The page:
• Coalition to March on the RNC and Stop the War. Organizers—and police—expect tens of thousands of people to join this September 1 march to protest the war in Iraq.

How to Score the Best Invites

If history is any guide, Republicans are going to put the party in Grand Old Party during their time in the Twin Cities. Along with countless official gatherings—welcoming receptions, delegate breakfasts, media parties—there will be myriad unofficial ones, many hosted by corporations, law firms, or various other “special interests.” So how do you score an invite? It ain’t gonna be easy. The official fetes are for those participating in the convention: delegates, alternates, party bigwigs, elected officials. So unless you’re planning to be elected to Congress between now and the convention, you’re probably out of luck. ¶ Getting into the unofficial parties is going to be only slightly less difficult—and, in some cases, more so. That said, it will cost $57 million to put on the RNC, and most of that money has come from the local business community. Best Buy, 3M, UnitedHealth, Cargill, and others have donated money to bring the big event here. Such largesse translates into access, which means your best chance to get into the best shindigs may depend on your willingness to hit up friends, relatives, or anybody else you know who works or—to be on the safe side—runs those companies. Now, where’d we put Dick Schulze’s phone number?

How to Tell If You’re a Republican. A Quiz!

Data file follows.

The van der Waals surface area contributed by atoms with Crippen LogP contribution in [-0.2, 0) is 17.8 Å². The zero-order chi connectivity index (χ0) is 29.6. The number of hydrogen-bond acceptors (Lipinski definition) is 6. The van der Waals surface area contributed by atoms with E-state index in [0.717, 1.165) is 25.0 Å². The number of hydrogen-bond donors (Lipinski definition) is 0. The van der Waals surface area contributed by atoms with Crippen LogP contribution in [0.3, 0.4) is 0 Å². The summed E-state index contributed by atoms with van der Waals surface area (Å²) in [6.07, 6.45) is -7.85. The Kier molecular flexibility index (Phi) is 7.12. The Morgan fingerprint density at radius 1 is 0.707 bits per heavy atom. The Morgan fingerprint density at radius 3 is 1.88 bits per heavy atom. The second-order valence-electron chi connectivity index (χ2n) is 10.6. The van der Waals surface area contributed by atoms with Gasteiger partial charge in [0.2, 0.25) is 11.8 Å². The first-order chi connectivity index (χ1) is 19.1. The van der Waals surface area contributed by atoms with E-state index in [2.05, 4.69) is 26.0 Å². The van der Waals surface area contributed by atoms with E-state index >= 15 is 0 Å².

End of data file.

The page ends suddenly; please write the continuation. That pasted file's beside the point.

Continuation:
1. Arne Carlson replaced Jon Grunseth as Minnesota’s Republican gubernatorial candidate two weeks before the 1990 election because Grunseth was accused of what?
a. Suggesting that the gopher is an embarrassing state symbol.
b. Referring to Democratic rival Governor Rudy Perpich, a former dentist, as “that tooth fairy.”
c. Accepting a campaign donation from the Green Bay Packers organization.
d. Swimming nude with four teenage girls.

2. Of the 14 Republican governors that Minnesotans have elected since 1900, what percentage have been of Swedish or Norwegian heritage?
a. 45
b. 68
c. 86

3. The 1892 Republican National Convention—the last time the GOP gathered in the Twin Cities—was the first RNC convention at which women delegates were allowed and a woman addressed the assembly. What did she say?
a. “We are here to help you, and we have come to stay.”
b. “We are not dreamers or fanatics, rather the country’s silent conscience.”
c. “It’s about damn time.”

4. Recently retired Congressman Jim Ramstad was a noted mentor to fellow politicians recovering from substance abuse. After whose car crash did Ramstad call to say, “I’m here for you.”
a. Congressman Patrick Kennedy
b. Senator Ted Kennedy
c. Governor George W. Bush

5. Former Minnesota governor Harold Stassen is best known for running for the Republican Party’s nomination for president nine times between 1948 and 1992. Prior to becoming a perennial presidential candidate, what was he best known for?